4. Lambda Function and SNS Integration - We'll use a Lambda function subscribed to our SNS topic. When messages arrive at the SNS topic, our Lambda function kicks into action.

Don't worry if this sounds complex now. It'll all make sense as we walk through each step of the example.

SNS Topic

First, let's create an SNS topic which is just as easy as navigating to Amazon SNS > Topics and creating a new one.

In the next step, we will add this SNS topic as an action to the CloudWatch Alarm.

Create the CloudWatch Alarm

In this section, we'll create our CloudWatch Alarm. Assuming you've got your EC2 instance ready, you'll go to CloudWatch, then to 'All Alarms,' and set up a new one like this.

  • Graph - The graph shows the CPU utilization percentage of your EC2 instance over time. The blue line represents the actual usage, and the dotted red line is the threshold we've set for the alarm.
  • Namespace & Metric Name - We're monitoring the CPUUtilization metric in the AWS/EC2 namespace.
  • Statistic - We've chosen 'Average' as the statistic. This means the alarm will look at the average CPU utilization over a specified period.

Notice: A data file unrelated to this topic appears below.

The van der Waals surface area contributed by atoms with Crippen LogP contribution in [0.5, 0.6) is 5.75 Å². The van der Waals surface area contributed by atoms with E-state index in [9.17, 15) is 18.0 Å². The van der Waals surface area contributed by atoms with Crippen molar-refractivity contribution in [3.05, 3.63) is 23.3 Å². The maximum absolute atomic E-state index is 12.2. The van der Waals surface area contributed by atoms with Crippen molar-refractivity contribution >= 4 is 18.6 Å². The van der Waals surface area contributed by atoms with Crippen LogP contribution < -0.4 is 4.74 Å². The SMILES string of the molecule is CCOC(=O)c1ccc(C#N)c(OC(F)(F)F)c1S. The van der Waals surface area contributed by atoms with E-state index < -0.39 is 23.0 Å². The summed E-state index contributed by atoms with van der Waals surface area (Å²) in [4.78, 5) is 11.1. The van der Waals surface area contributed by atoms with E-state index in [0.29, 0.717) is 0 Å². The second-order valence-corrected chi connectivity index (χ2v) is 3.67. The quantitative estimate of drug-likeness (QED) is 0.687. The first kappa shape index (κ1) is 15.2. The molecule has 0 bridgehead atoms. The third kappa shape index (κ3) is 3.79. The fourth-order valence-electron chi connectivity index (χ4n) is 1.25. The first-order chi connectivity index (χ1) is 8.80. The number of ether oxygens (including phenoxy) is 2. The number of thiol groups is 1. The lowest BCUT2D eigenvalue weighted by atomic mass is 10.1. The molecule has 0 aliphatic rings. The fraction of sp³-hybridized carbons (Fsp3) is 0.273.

• Period - The period is set to '1 minute,' indicating that the CPU utilization is averaged out and checked every minute.
  • Conditions - We've selected a 'Static' threshold type, which uses a constant value as the trigger for the alarm.
  • Threshold Condition - The condition is set to 'Greater/Equal', meaning the alarm will trigger when the CPU usage is greater than or equal to the threshold.
  • Threshold Value - We've defined the threshold value as '8', which means the alarm will go off if the CPU utilization hits 8% or more.

Now that we've created the Alarm, we can add the SNS topic as an action under 'Configure actions' section of an alarm setup.

  • Alarm State Trigger - The option 'In alarm' is selected, meaning that the action you're setting up will take place when the alarm's state is 'In alarm.' This state occurs when the metric being monitored by your alarm goes beyond the threshold you've set.
  • Notification - The section below 'Alarm state trigger' allows you to define what happens when the alarm state is triggered. We've chosen 'Select an existing SNS topic' which means you're going to use an SNS topic you've already created.